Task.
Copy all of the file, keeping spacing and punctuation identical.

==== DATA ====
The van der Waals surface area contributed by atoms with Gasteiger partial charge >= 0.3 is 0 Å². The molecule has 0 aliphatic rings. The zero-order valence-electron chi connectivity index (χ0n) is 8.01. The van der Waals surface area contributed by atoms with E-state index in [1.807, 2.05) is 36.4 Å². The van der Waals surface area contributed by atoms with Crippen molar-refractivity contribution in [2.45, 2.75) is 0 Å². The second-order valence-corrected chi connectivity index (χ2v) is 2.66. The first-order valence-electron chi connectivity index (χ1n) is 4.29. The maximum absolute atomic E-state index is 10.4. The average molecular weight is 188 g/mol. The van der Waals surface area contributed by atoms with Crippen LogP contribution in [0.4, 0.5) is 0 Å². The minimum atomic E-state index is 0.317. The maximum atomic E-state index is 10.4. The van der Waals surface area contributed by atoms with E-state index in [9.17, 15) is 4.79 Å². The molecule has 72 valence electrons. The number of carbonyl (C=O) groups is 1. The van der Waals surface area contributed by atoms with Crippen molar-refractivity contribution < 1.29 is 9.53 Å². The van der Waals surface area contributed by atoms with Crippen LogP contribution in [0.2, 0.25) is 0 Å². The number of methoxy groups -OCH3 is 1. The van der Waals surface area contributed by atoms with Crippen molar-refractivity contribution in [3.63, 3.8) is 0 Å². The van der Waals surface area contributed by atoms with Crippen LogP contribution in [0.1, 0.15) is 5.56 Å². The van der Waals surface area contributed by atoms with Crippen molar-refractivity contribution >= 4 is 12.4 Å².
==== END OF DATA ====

The van der Waals surface area contributed by atoms with Gasteiger partial charge >= 0.3 is 0 Å². The molecule has 0 aliphatic rings. The zero-order valence-electron chi connectivity index (χ0n) is 8.01. The van der Waals surface area contributed by atoms with E-state index in [1.807, 2.05) is 36.4 Å². The van der Waals surface area contributed by atoms with Crippen molar-refractivity contribution in [2.45, 2.75) is 0 Å². The second-order valence-corrected chi connectivity index (χ2v) is 2.66. The first-order valence-electron chi connectivity index (χ1n) is 4.29. The maximum absolute atomic E-state index is 10.4. The average molecular weight is 188 g/mol. The van der Waals surface area contributed by atoms with Crippen LogP contribution in [0.4, 0.5) is 0 Å². The minimum atomic E-state index is 0.317. The maximum atomic E-state index is 10.4. The van der Waals surface area contributed by atoms with E-state index in [9.17, 15) is 4.79 Å². The molecule has 72 valence electrons. The number of carbonyl (C=O) groups is 1. The van der Waals surface area contributed by atoms with Crippen molar-refractivity contribution < 1.29 is 9.53 Å². The van der Waals surface area contributed by atoms with Crippen LogP contribution in [0.2, 0.25) is 0 Å². The number of methoxy groups -OCH3 is 1. The van der Waals surface area contributed by atoms with Crippen molar-refractivity contribution in [3.63, 3.8) is 0 Å². The van der Waals surface area contributed by atoms with Crippen LogP contribution in [0.1, 0.15) is 5.56 Å². The van der Waals surface area contributed by atoms with Crippen molar-refractivity contribution >= 4 is 12.4 Å².